The setup is minimalist: A camera records the deep end of a crowded wave pool filled with blue inner tubes bobbing in the surely urine-tainted chlorine waves, the heads of children bobbing inside those tubes. Then: catastrophe! A child goes under, limbs herky-jerky as swimmers look on. You look on, too. Next: heroics! A lifeguard saves the kid. This isn’t staged; it’s real footage. Welcome to Lifeguard Rescue, the greatest and most untainted YouTube channel.
Lifeguard Rescue’s videos are uploaded by the manager of an unnamed waterpark as a way to teach people what it looks like when someone is struggling in the water. Views range from tens of thousands to as many as 16 million. I suspect the discrepancy is arbitrary, based on chance pickup from media outlets; the entries that go viral are almost identical in content to the least popular — they’re Where’s Waldos for near disaster. The crowd is so dense and the pool is so large that it’s difficult to scan for the distressed kid, especially since they’re often tucked off to the side of the frame. The suspense is baked into the conceit: Somebody’s going to start drowning. But it’s not stressful to watch, because you know the scene will have a happy ending. Lifeguard Rescue won’t pull some Atonement bullshit on you. Things will work out, because it’s a video love letter to quiet competence.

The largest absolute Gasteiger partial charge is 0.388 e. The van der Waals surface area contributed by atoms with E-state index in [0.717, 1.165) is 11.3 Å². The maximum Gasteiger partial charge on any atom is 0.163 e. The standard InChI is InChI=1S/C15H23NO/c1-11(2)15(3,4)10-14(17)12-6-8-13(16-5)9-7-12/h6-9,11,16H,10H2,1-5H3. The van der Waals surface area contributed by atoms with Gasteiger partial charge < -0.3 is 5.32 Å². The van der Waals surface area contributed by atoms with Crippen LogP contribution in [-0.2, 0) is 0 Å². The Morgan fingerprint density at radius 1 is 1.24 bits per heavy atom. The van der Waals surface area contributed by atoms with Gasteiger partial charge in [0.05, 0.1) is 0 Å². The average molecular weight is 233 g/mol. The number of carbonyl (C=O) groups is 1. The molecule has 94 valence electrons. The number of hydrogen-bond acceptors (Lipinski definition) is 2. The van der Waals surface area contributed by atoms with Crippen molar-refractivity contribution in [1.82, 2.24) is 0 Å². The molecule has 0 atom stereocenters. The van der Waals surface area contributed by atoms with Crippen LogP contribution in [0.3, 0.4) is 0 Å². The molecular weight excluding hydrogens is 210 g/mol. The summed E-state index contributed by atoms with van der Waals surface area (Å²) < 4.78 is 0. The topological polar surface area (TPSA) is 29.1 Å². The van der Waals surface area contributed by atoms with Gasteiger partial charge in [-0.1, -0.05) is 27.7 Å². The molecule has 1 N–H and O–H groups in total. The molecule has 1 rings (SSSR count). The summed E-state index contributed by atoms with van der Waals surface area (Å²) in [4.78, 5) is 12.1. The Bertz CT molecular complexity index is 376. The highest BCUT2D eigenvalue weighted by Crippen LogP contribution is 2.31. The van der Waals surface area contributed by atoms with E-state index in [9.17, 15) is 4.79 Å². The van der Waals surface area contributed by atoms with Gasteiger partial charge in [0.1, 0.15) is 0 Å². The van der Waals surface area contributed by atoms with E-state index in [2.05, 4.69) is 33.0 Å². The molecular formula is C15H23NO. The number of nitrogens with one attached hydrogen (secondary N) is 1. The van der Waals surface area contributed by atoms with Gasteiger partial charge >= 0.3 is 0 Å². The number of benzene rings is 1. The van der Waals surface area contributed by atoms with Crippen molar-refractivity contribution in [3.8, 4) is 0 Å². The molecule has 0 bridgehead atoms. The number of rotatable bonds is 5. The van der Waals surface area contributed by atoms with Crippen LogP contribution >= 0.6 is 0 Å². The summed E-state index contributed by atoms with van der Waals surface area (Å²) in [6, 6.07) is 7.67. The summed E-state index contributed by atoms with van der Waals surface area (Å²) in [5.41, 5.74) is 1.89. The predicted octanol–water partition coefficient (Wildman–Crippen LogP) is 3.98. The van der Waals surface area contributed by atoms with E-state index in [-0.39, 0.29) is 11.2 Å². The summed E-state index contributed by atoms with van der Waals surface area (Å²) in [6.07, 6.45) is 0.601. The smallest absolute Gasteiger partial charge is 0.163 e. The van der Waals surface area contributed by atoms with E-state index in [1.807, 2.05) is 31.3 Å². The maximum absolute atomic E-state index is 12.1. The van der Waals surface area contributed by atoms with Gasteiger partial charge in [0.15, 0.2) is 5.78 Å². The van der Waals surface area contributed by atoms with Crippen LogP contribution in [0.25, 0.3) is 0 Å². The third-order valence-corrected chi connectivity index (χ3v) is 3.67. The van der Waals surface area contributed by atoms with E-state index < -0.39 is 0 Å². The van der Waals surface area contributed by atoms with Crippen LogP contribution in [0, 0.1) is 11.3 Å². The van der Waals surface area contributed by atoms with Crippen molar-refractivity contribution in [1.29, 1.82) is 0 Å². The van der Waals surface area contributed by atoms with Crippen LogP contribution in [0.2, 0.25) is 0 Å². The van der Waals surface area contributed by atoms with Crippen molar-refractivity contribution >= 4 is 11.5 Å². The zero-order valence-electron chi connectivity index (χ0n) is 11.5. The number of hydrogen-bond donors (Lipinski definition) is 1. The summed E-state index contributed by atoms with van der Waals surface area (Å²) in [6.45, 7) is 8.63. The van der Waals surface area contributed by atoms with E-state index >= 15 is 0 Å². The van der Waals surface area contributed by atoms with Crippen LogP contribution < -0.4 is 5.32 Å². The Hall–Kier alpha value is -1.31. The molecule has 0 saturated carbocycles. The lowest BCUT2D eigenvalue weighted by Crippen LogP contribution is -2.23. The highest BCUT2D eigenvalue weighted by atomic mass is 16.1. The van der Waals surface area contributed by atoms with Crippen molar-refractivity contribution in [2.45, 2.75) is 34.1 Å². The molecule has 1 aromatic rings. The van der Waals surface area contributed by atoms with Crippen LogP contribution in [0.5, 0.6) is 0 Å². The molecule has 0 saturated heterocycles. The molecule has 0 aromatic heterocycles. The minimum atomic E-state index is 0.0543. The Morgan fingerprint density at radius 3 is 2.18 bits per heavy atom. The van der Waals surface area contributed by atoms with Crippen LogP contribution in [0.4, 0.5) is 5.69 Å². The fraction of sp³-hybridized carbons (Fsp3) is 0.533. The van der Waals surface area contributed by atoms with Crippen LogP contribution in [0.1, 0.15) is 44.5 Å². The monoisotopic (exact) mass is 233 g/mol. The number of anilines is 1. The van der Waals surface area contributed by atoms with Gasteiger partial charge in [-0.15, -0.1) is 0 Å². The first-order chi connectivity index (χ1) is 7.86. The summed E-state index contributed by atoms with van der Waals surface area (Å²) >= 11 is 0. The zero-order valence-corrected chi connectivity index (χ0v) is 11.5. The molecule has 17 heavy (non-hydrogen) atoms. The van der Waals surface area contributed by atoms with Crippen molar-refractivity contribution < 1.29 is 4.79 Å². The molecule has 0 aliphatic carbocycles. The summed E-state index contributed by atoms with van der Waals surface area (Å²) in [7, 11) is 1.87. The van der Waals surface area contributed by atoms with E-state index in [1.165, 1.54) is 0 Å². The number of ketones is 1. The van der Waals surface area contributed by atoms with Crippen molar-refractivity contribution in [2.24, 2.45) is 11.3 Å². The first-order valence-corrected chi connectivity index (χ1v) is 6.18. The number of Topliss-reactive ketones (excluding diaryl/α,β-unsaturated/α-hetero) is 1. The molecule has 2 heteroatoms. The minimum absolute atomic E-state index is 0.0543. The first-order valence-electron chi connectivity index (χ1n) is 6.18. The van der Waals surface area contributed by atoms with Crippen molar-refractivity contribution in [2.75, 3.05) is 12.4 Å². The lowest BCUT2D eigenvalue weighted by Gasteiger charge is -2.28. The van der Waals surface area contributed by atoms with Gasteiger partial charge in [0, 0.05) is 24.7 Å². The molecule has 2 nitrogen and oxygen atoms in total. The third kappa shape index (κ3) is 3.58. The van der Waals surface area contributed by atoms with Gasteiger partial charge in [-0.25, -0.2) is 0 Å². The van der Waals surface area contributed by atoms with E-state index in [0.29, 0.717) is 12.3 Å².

The video quality isn’t great — it looks like surveillance footage, or a cheap tripod set up in the corner of the pool — but that’s OK. It just makes the viewer work a little harder to scan for the distressed swimmer. The camera never zooms in, so the rescues often happen in the background or side of the shot. Almost every time, the other swimmers continue chatting and splashing around, sometimes craning their heads to look at the rescue scene with mild interest or boredom, or ignoring it altogether; the humdrum reaction reminds me of the part of W. H. Auden’s “Musée des Beaux Arts” that goes:
And this part:
I love this YouTube channel so much it reminds me of poetry!!!!!!!!!!!!
There are plenty of other videos of lifeguard rescues on YouTube, and if you watch enough Lifeguard Rescue, they’ll appear in your recommended box. Some are daring ocean escapades, with sinewy guards braving enormous waves to retrieve a swimmer from the clutches of the sea. Many of them take place in Australia. Many of those videos are objectively more exciting than the offerings on display at Lifeguard Rescue. But I don’t love them as much.
There is nothing slick or professional about the videos, but there’s something that moves me about seeing those lifeguards do their jobs well, and about watching a scene of summer fun slide into crisis and then back into peace in such a short period of time. It’s simultaneously comforting (whew, they made the save!) and terrifying (damn, it’s easy to drown). Also, it is good to throw on if you’re trying to fall asleep and want to have gently disquieting dreams. Lifeguard Rescue has layers.